Planning a trip into the great outdoors?
Remember B.Y.O.D.T. In less than an hour, with less than one roll of Duct Tape, you can have your own hammock to sleep in instead of on the rocky ground.
Even better, though, you can take it with you the next day because it only weighs 1lb.
1x Roll of Duct Tape (60yds). $3.34 at Home Depot
Some string may be handy to help hang the Hammock while you are building it.
Step 1: Creating the Frame
The frame is composed of 3 pieces. There is 1 center support and 2 side supports.
To create the center support double over (see next picture) a piece of Duct Tape so that after being doubled over it is 1ft longer than your height with an additional foot on each end. The total length of the center support should be your height + 3ft.
The side supports depend on how wide you wish to make the Hammock. In the picture I have them extend about 1ft from the center support on each side. Keep in mind that by increasing or decreasing the side width it can shorten or lengthen the side supports.
Make sure that the ends of the 2 side supports and 1 center support respectively meet at 2 intersections which are 1ft from each end. This will be important for the next step.
Step 2: Wrapping the Ends
It is very important that the intersections (where the center support and side supports meet) will not come apart. To ensure this wrap Duct Tape in a circle around the intersections at least 5 times.
This is also important to repeat when you add rope to the ends later on or in any extensions. Those will be explained in the next steps.
Step 3: Hanging Up the Hammock
At this point I found it easiest to hang it up and continue from there. I tied the 1ft strips at the end up to poles to hang the Hammock. You could also tie string to the end strips then tie the other end of the string to something to hold the Hammock up.
When hanging the Hammock it is important that there is a sag in the main support. The center needs to be the lowest part and the ends the highest. It should not be parallel to the ground.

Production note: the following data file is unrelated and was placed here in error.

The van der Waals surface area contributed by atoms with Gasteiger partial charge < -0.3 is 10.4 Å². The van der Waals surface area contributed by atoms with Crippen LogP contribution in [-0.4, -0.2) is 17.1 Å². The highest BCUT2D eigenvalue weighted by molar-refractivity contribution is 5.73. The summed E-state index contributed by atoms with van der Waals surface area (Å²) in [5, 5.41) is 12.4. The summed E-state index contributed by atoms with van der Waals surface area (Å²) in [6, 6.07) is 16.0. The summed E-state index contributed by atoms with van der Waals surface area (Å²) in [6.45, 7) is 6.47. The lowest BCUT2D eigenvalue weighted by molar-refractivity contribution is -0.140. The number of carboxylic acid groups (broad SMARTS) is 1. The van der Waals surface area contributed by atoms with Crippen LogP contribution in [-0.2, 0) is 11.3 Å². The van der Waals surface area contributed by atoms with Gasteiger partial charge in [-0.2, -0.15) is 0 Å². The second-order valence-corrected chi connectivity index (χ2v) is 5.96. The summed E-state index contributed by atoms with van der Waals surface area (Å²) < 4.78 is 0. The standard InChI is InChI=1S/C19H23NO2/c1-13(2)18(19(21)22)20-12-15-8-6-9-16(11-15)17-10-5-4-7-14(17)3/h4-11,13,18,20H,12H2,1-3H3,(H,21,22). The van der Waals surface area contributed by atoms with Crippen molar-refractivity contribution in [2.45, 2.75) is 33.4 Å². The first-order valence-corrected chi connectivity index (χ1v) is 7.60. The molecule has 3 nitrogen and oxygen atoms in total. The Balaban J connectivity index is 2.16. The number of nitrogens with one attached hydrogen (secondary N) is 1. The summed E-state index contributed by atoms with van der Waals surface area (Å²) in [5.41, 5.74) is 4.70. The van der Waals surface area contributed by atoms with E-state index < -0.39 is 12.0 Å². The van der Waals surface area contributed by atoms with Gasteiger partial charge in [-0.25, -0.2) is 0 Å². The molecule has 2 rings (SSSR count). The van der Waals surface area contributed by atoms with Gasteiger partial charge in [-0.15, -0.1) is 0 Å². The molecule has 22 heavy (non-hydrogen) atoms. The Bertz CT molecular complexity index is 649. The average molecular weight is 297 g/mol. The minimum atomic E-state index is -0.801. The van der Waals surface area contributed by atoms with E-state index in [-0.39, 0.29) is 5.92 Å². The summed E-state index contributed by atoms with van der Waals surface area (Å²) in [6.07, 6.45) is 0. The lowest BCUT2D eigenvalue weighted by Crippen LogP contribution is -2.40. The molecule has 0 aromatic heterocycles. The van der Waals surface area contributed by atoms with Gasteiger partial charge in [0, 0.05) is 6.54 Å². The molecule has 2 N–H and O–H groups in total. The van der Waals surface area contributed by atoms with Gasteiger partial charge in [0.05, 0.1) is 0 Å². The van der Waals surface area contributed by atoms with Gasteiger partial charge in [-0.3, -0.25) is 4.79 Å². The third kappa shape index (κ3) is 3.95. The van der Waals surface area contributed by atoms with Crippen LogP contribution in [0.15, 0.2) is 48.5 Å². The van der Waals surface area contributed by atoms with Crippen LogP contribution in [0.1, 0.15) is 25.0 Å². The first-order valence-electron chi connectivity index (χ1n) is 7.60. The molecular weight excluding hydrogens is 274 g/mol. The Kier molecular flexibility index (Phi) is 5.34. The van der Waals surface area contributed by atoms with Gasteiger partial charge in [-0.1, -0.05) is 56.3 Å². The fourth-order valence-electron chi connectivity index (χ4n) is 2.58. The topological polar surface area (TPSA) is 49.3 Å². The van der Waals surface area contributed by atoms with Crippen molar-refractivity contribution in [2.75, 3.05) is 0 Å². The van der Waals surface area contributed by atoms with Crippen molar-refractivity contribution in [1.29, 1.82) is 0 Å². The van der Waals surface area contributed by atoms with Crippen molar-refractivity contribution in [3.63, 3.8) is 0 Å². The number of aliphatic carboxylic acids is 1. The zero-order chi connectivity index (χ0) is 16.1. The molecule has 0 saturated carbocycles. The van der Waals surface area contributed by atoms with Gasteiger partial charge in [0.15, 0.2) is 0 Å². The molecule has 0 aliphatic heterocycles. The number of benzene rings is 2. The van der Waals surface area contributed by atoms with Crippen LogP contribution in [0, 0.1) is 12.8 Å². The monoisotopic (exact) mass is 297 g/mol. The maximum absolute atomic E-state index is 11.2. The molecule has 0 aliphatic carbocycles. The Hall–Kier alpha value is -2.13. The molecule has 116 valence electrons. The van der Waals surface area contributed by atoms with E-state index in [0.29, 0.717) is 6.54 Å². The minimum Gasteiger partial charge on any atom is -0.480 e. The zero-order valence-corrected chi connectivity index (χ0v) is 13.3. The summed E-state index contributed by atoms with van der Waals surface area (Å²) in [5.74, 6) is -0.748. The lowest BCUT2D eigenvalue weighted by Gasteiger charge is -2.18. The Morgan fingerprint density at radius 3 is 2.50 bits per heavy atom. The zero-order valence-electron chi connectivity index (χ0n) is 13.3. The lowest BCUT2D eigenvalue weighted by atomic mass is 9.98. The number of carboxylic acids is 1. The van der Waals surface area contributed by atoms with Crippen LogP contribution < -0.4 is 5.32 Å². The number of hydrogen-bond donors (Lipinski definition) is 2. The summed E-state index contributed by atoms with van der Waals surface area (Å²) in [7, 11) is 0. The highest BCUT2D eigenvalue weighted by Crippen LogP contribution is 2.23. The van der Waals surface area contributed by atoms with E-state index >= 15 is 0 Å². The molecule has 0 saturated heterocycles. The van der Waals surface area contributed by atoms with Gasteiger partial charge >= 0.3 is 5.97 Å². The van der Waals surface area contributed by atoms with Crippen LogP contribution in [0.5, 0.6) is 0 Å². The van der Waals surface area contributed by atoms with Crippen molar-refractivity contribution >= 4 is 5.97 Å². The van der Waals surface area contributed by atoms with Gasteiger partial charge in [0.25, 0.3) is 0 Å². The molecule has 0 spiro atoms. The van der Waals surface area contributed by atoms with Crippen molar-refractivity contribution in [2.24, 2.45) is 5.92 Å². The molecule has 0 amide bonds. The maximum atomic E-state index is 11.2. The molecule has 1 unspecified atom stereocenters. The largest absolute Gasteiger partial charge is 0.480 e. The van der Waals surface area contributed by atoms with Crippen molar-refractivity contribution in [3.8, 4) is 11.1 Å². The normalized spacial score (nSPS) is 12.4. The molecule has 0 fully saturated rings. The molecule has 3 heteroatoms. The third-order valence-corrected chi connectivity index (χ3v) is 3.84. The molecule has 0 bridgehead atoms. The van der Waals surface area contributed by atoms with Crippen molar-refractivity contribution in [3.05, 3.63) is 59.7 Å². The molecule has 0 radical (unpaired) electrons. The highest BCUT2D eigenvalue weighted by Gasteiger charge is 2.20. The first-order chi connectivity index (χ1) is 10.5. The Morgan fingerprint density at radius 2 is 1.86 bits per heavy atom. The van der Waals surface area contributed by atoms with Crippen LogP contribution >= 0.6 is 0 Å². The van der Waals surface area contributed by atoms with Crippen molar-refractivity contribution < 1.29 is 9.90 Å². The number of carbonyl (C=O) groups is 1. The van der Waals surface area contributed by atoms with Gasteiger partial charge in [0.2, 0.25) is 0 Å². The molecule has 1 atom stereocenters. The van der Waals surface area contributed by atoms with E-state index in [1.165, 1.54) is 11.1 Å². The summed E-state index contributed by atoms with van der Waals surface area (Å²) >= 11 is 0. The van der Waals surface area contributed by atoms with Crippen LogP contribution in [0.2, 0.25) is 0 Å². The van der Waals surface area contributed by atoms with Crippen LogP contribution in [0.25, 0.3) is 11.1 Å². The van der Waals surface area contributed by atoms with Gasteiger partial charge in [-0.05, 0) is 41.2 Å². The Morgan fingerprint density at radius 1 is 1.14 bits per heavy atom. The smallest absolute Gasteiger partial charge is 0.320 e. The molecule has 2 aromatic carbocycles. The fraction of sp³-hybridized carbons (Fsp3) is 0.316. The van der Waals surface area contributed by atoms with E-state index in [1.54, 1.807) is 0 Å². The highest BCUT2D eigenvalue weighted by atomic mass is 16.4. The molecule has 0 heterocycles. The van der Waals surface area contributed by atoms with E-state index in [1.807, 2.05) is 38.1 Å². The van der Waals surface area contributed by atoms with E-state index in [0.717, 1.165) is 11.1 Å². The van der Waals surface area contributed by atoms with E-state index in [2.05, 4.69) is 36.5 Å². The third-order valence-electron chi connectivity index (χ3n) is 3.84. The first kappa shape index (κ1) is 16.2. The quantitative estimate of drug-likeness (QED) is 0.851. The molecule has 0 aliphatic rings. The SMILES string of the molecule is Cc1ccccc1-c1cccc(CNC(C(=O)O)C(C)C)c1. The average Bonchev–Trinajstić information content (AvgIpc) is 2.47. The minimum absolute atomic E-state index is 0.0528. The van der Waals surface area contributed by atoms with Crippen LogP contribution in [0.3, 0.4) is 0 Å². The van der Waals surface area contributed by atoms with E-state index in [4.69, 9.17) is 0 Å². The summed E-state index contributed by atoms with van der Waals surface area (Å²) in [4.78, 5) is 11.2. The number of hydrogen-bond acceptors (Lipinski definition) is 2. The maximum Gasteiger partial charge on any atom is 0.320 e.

Because of this the side supports should also have a sag to them. However we want them to be parallel to the ground. To fix this roll up the slack (see second photo on this page) and wrap up the slack with Duct Tape.
Step 4: Creating the Ribs
These strips of Duct Tape go from one side support under the center support around the opposite side support and back across the center support to the original side support so that the adhesive is touching adhesive. These should be spaced out every 6-8 inches in between the intersections.
It is important that the ribs are not taunt. They should have a little bit of slack because when you lay down the side supports will move to the sides. Otherwise they would be help to close to the center support and the Hammock would not be wide enough.
Step 5: More Support
At this point all of the ribs should be completed. There is just one more support we need to add.
Starting at one intersection run a piece of Duct Tape inbetween the center support and one of the side supports on top of the ribs all the way to the other intersection. Repeat on the other side. BE SURE to now wrap the intersection and the new supports together so that they do not come out.
Step 6: Creating the Rope to Wrap Around a Tree
There should be one foot of Duct Tape on each side of the Hammock coming out from the intersections.
To create the rope wrap Duct Tape starting at the intersection. Wrap upward towards the closest ends around the 1ft strip so that about half of each wrap is on top of the last wrap. Continue this until the end and repeat at least 3 times. It is important to repeat this process because something sharp could cut through otherwise. Repeat on the other side of the Hammock.
Step 7: Extending the Rope
The amount of Duct Tape rope created is probably not enough to wrap around a tree.
This is very easy to fix. Just start a piece of tape about 6 inches from the end of the rope and extend it is far as you want. Then double it back so that both adhesive sides are touching each other the entire way. Then wrap Duct Tape around the extension like you did to create the rope the first time. A few extra wraps around the start of the connection can help ensure that it stays on.
Step 8: Finished Hammock
Enjoy anywhere whether it be the Great Outdoors or in your backyard. One more testament to the strength of Duct Tape. I left this out over night in a rainstorm and there are no visible effects.
Weighing barely 1lb this is a light and small addition to any backpack but mostly just a good nights sleep.
Participated in the
The Great Outdoors Duct Tape Contest